Paysage coloré aux oiseaux aquatique

From Wikipedia, the free encyclopedia
Jump to: navigation, search
Paysage coloré aux oiseaux aquatique
Jean Metzinger, 1907, Paysage coloré aux oiseaux aquatique, oil on canvas, 74 x 99 cm, Musée d’Art Moderne de la Ville de Paris.jpg
Artist Jean Metzinger
Year 1907
Type Oil on canvas
Dimensions 74 cm × 99 cm (29.1 in × 38.97 in)
Location Musée d’Art Moderne de la Ville de Paris

Paysage coloré aux oiseaux aquatique (Colored Landscape with Aquatic Birds) is an oil painting created in 1907 by the French artist and theorist Jean Metzinger (1883–1956). Paysage coloré aux oiseaux aquatique is a Proto-Cubist work executed in a Post-Divisionist style with a unique Fauve-like palette. Metzinger's broad omnidirectional brushstrokes in the treatment of surfaces render homage to Paul Cézanne, while the luscious subtropical imagery in the painting are an homage to Paul Gauguin and Metzinger's friend Henri Rousseau.

Description[edit]

Paysage coloré aux oiseaux aquatique is an oil painting on canvas in a horizontal format with dimensions 74 x 99 cm (29.1 by 38.97 in). The work represents three aquatic birds in an ambrosial Mediterranean landscape with semi-tropical vegetation, trees, a body of water, mountains and a sailboat in the background. The free and expressive brushstrokes of Paysage coloré aux oiseaux aquatique—as in Les Ibis and Le Flamant rose et le voilier of the same period—represent a loosening of the mosaic-like Divisionist technique that characterized Metzinger's work from 1905 to early 1907.[1]

By 1907 a select group of avant-garde artists in Paris were reevaluating their own work in relation to that of Paul Cézanne. A retrospective of Cézanne's paintings had been held at the Salon d'Automne of 1904. Current works were displayed at the 1905 and 1906 Salon d'Automne, followed by two commemorative retrospectives after his death in 1907. Metzinger's interest in the work of Cézanne suggests a means by which he made the transformation from Divisionism to Cubism.[1]

The lattices of squares or 'cubes' of paint employed throughout his Divisionist period have not been entirely abandoned, but pushed to another extreme. Where before brushstrokes had become increasingly larger and organized into groups of color, now they were larger still and elongated, seemingly blended together directly on the canvas (rather than on a palette). The treatment of color and composition is globally is free, loose, expressive, and thus dynamic. There are no inert tones. Colors have retained their brilliance. As before, contrasting hues are placed side by side—resulting in rhythmic and optic vibrational effects.[2]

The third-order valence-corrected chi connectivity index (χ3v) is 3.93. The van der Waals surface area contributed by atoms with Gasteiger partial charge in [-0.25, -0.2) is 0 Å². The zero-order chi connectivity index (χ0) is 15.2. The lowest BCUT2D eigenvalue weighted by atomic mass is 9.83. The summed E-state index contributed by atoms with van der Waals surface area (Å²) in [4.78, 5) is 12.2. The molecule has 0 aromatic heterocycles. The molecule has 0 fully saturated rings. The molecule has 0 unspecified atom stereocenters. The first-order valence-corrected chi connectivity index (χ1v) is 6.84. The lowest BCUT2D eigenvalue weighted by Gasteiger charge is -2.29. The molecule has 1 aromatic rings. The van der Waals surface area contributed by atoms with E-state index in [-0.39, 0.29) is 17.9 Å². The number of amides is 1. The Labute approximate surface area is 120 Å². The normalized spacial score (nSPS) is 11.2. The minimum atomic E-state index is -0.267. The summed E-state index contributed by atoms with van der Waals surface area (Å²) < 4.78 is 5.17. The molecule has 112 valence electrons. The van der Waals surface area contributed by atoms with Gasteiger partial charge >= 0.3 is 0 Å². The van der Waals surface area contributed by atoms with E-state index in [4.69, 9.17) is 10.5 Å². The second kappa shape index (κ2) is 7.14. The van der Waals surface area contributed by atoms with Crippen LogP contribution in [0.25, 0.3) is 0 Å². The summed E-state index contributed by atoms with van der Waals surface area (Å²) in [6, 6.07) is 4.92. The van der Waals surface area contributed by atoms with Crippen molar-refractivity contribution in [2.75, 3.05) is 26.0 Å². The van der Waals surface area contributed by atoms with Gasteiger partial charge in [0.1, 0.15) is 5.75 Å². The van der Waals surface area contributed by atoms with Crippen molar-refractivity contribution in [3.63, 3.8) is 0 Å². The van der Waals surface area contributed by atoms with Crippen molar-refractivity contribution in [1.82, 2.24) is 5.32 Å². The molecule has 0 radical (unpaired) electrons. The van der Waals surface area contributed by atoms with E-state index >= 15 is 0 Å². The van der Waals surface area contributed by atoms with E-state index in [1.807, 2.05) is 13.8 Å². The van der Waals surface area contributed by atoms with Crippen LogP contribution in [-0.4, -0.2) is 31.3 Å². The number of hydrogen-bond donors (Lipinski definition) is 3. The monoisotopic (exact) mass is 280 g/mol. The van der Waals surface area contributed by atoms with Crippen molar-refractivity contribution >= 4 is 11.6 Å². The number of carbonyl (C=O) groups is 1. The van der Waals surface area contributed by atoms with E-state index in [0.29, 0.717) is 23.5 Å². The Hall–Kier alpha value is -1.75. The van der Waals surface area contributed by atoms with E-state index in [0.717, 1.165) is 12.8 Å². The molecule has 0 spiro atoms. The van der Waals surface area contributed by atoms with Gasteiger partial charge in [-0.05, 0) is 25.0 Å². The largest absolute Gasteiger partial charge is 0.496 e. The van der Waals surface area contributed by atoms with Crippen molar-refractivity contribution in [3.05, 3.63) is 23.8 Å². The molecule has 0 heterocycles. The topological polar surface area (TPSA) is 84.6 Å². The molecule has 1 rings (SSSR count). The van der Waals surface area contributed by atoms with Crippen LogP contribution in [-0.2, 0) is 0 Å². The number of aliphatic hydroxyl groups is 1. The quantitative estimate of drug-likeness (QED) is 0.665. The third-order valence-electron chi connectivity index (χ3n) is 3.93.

The lines and large strokes of color, like words, are treated autonomously—each possessing an abstract value independent of one another, yet together forming a coherent whole. The impulse toward abstraction becomes a primary quality of Metzinger's work of 1907. Though not without reference to the real world, Metzinger's treatment of the painted surface is meant to draw away from the outward appearance of nature. Imitation is vacated in order to concentrate upon the distillation of essential shapes and movements. These distilled forms were superior to nature because they partook of idea, and represented the dominance of the artist over the mere stuff of nature.[3]

Complex in both composition and the rendering of color, the subject matter of Paysage coloré, though clearly readable, is to a certain extent faceted and denaturalized. Its combination of painterly techniques, color and exoticism in its subject matter, sets it apart, resulting in a broader scope typically employed to define the Fauve movement.[2]

The spatial relationships between forms in the foreground and structures in the background are ambiguously flattened. Metzinger had already abandoned classical perspective for the most part since 1903, and now it had become entirely irrelevant.[2]

This composition was not only different from Paul Cézanne, Georges Seurat, Henri-Edmond Cross, Paul Sérusier, Maurice Denis and Odilon Redon and the other Neo-Impressionists, Symbolists and Nabis, but different from Henri Matisse, André Derain, Othon Friesz and the other Fauves. Indeed Metzinger, unlike others of his immediate circle, or peripheral entourage, would soon become one of the founders of Cubism—flanked between Pablo Picasso and Georges Braque on the one hand, Albert Gleizes, Henri Le Fauconnier, Robert Delaunay, Fernand Léger on the other—and this painting was a step in that direction.[2]

Note: in Jean Metzinger in Retrospect (1985), the title, dimensions and provenance for this painting, n. 19 of the catalogue, are erroneously switched with n. 18, Le Flamant rose et le voilier, (pages 40 and 41).[1]

Related works[edit]

References[edit]

  1. ^ a b c Joann Moser, Jean Metzinger in Retrospect, Pre-Cubist works, 1904–1909, The University of Iowa Museum of Art, J. Paul Getty Trust, University of Washington Press, 1985, pp. 34-42
  2. ^ a b c d Jean Metzinger: Divisionism, Cubism, Neoclassicism and Post-Cubism
  3. ^ Daniel Robbins, Jean Metzinger: At the Center of Cubism, 1985, in Jean Metzinger in Retrospect, The University of Iowa Museum of Art

External links[edit]